Last updateFri, 19 Jun 2015 4pm


Waldo water meter replacement on tap

WALDO – The Suwannee River Water Management District (SRWMD) is helping the City of Waldo replace its water meters as part of an initiative to help local governments with water conservation.

“The district is pleased to partner with the City of Waldo in a project that will conserve water,” said Ann Shortelle, district executive director for the SRWMD.

The funds, about $76,836, will pay for 543 new water meters in Waldo to replace the outdated and broken ones. The new meters are more accurate, according to the SRWMD, and are better at detecting leaks. The new meters could save nearly 5 million gallons of water a year.

The SRWMD set aside about $1.5 million in cost-share funds for the current fiscal year to help water conservation in the district, finding alternate water supplies, providing flood protection, ecosystem restoration and water quality improvement projects. Waldo was one of 14 local governments that were approved for the funding.

“We are grateful that the district is assisting the city with the installation of meters that have better detection capabilities,” said Waldo City Manager Kim Worley.

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It’s a first for Alachua

ALACHUA – For the first time ever, Santa Fe Softball and Santa Fe Baseball are hosting the 12U 2014 Babe Ruth World Series.

Alachua’s assistant recreation director Damon Messina says that as of now, he knows the tournaments will take place a week apart at the Hal Brady Recreation Complex on the World Series field and three softball fields.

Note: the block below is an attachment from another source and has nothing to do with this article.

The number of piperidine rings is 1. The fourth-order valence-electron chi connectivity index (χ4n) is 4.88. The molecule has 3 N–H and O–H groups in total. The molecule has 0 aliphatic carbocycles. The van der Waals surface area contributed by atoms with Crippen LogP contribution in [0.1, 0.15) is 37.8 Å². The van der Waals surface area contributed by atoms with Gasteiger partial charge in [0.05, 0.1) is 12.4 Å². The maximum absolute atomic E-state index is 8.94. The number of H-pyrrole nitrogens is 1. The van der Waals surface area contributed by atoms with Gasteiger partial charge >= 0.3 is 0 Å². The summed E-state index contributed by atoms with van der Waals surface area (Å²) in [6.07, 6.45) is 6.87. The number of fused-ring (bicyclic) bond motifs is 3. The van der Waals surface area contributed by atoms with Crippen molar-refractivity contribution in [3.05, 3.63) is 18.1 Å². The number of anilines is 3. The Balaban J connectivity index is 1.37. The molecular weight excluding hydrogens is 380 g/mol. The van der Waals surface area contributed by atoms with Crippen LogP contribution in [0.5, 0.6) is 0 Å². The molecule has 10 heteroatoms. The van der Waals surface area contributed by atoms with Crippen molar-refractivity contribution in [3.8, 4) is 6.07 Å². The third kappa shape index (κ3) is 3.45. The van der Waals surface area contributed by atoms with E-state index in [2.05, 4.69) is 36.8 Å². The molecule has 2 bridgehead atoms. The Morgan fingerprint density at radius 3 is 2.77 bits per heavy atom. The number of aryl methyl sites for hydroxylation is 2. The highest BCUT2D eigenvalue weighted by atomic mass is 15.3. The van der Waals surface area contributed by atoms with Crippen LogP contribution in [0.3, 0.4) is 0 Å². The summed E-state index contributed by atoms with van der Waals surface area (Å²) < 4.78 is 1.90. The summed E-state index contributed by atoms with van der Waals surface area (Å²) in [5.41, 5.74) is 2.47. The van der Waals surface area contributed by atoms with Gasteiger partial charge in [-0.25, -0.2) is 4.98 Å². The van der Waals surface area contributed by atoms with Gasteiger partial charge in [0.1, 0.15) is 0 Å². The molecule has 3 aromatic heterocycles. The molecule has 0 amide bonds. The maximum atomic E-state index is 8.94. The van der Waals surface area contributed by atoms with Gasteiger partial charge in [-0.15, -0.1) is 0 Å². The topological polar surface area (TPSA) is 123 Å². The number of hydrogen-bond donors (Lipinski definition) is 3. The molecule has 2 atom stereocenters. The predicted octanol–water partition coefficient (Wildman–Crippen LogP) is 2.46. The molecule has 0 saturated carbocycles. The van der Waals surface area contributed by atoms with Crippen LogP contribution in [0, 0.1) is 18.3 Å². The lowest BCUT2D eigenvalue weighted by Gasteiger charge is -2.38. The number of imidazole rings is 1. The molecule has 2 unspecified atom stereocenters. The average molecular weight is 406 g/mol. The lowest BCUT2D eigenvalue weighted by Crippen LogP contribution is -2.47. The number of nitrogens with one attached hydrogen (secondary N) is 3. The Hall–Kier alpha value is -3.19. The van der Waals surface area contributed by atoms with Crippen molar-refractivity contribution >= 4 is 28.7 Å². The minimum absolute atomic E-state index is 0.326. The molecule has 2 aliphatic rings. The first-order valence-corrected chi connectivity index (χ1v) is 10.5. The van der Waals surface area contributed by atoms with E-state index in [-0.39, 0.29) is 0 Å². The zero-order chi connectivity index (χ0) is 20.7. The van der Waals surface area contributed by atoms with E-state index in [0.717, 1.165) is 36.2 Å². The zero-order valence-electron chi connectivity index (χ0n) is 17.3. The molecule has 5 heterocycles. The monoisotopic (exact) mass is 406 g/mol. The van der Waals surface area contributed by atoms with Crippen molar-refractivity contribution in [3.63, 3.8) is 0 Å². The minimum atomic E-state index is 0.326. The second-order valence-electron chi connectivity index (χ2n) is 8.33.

Winners from each of eight regions throughout the country will compete in the World Series tournaments in Alachua. Teams come from the Southeast, New England, Middle Atlantic, Ohio Valley, Southwest, Midwest Plains, Pacific Northwest and Pacific Southwest regions.

Florida teams follow the same procedure as teams from other states. Each team competes in district competition to then move on to state level tournaments to qualify. The champions in the state play against winners from other states within their region. Each host location has a team that will participate in the World Series.

Aside from the regional winners, there are qualifiers throughout the country that get an automatic bid to play, Messina said.

The local baseball organization has not hosted the World Series since 1992, he said.